2023-24 Talley Dunn Gallery Equity in the Arts Fellowship Exhibition

Nuestra Collective

Talley Dunn Gallery
June 22 – August 3, 2024

Nuestra Collective from left: Michelle Cortes Gonzales, Sara Herrera, Tina Medina, Eliana Miranda, Tesa Morin,
Lupita Murillo-Tinnen

Nuestra Artist Collective, a collective of six women artists, collaborated to create new works of art for the Talley Dunn Gallery Equity in the Arts Fellowship exhibition. This year, our artists explored the theme of cultural assimilation, as it relates to individuals migrating to new countries and adapting to societal norms. Assimilation can take many forms, encompassing cultural, linguistic, social, and historical dimensions. Our work reflects these varied aspects, illustrating the complexity of the assimilation process. Working in pairs, we delved into the nuances of this experience, each bringing our unique perspectives to the table. A highlight of the exhibition is a pair of handmade books, crafted collectively by all members. These books focus specifically on language, with each artist offering a personal interpretation of the theme in the first book. Additionally, the second book features visual translations by other members, creating a rich tapestry of interwoven ideas and expressions. Our decision to collaborate on these artworks stems from our collective history of enriching and inspiring experiences through past joint projects. This exhibit reflects not only our individual artistic voices but also the strength and beauty of our collective synergy.

In their pairing, Lupita Murillo Tinnen and Tesa Morin activate the experiences of a variety of women who participate in Cultural Assimilation. The artists invite a diverse group of women to pose in settings and clothing of their choice, with the theme in mind. Participants show their ability to coexist in different social situations with multiple cultural identities. Depending on time and place, one might choose to be more illustrative of their culture of origin, more American, more traditionally female, more sports fan, more professional, more motherly, more beautiful, more invisible, or more authentic to their own personality. Each image includes layered photographs of the women interacting with their clothing, environments, or others in the scene. The artists intentionally survey an array of women of different backgrounds, ages, relationships, and explore the current state of Americana and the subjects’ places in it.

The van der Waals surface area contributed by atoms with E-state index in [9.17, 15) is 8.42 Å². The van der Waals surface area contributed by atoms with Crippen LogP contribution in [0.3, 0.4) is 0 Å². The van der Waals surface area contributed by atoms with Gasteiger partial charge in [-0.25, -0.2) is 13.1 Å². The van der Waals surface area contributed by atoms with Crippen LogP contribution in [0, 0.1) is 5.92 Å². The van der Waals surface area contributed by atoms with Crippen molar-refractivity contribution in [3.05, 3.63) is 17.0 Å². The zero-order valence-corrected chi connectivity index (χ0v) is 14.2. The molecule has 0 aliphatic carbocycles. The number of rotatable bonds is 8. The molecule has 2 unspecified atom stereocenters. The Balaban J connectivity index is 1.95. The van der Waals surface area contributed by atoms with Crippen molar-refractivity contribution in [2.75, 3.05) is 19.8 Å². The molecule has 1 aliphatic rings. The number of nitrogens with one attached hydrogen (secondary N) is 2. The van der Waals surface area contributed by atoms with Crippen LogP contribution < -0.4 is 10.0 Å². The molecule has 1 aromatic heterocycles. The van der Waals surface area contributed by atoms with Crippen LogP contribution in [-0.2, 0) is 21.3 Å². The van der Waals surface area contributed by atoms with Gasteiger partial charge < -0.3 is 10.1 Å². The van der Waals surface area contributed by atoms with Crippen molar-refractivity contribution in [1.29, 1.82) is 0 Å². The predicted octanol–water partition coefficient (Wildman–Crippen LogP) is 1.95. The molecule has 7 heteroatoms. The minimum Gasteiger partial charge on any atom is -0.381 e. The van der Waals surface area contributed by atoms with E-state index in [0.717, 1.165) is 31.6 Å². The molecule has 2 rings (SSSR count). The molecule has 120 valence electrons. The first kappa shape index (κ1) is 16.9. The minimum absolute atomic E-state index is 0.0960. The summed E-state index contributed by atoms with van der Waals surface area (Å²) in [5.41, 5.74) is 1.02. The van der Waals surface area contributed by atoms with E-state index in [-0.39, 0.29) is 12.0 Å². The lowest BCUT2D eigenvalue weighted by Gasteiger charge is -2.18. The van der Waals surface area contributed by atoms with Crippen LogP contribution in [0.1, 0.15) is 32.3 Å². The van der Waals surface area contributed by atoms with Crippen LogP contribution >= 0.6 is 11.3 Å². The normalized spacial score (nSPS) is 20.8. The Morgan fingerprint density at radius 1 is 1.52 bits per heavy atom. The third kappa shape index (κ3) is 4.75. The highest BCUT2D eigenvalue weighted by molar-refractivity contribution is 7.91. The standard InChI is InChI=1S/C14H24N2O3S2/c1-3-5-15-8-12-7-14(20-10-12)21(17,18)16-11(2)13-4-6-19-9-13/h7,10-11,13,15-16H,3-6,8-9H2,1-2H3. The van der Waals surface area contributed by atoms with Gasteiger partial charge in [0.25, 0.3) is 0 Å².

Eliana Miranda and Tina Medina worked alongside each other on three large canvases, entitled Uprooted Raices. Making each decision and mark together, the artists blended their stylistic characteristics to create figurative works that speak to the source of assimilation.  Larger than life families of women and children take center stage with some figures replaced by silhouetted maps of the world. The root sections at the bottom of the installation signify the connection, now broken through migration, that families make to the land, the culture and each other.  In their work, Miranda and Medina are referencing the migratory history of families throughout centuries. Escaping violence, poverty and hoping to provide a better life for their families, parents make huge sacrifices to make dangerous journeys. Making up half of the world’s migrants-women, the carriers of culture, tradition and customs, leave their home countries because of gender inequality. The act of migration often comes with far-reaching consequences, cutting deep cultural and familial ties that affect generations to come.